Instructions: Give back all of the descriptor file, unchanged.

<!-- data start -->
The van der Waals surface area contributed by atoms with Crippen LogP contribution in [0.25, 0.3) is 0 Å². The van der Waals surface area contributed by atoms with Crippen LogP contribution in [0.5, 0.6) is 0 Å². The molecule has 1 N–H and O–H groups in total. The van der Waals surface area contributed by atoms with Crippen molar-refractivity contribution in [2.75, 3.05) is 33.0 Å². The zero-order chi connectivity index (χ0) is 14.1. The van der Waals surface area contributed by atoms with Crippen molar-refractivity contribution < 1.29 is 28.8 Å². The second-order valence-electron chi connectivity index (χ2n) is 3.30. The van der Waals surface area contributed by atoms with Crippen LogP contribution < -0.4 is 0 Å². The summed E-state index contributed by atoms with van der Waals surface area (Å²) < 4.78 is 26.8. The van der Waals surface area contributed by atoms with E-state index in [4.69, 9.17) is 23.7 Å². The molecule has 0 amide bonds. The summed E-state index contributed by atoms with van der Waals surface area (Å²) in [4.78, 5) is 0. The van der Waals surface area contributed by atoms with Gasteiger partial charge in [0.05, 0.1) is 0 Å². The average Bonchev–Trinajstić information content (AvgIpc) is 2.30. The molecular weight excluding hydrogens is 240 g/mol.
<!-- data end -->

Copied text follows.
The van der Waals surface area contributed by atoms with Crippen LogP contribution in [0.25, 0.3) is 0 Å². The van der Waals surface area contributed by atoms with Crippen LogP contribution in [0.5, 0.6) is 0 Å². The molecule has 1 N–H and O–H groups in total. The van der Waals surface area contributed by atoms with Crippen molar-refractivity contribution in [2.75, 3.05) is 33.0 Å². The zero-order chi connectivity index (χ0) is 14.1. The van der Waals surface area contributed by atoms with Crippen molar-refractivity contribution < 1.29 is 28.8 Å². The second-order valence-electron chi connectivity index (χ2n) is 3.30. The van der Waals surface area contributed by atoms with Crippen LogP contribution < -0.4 is 0 Å². The summed E-state index contributed by atoms with van der Waals surface area (Å²) < 4.78 is 26.8. The van der Waals surface area contributed by atoms with E-state index in [4.69, 9.17) is 23.7 Å². The molecule has 0 amide bonds. The summed E-state index contributed by atoms with van der Waals surface area (Å²) in [4.78, 5) is 0. The van der Waals surface area contributed by atoms with Gasteiger partial charge in [0.05, 0.1) is 0 Å². The average Bonchev–Trinajstić information content (AvgIpc) is 2.30. The molecular weight excluding hydrogens is 240 g/mol.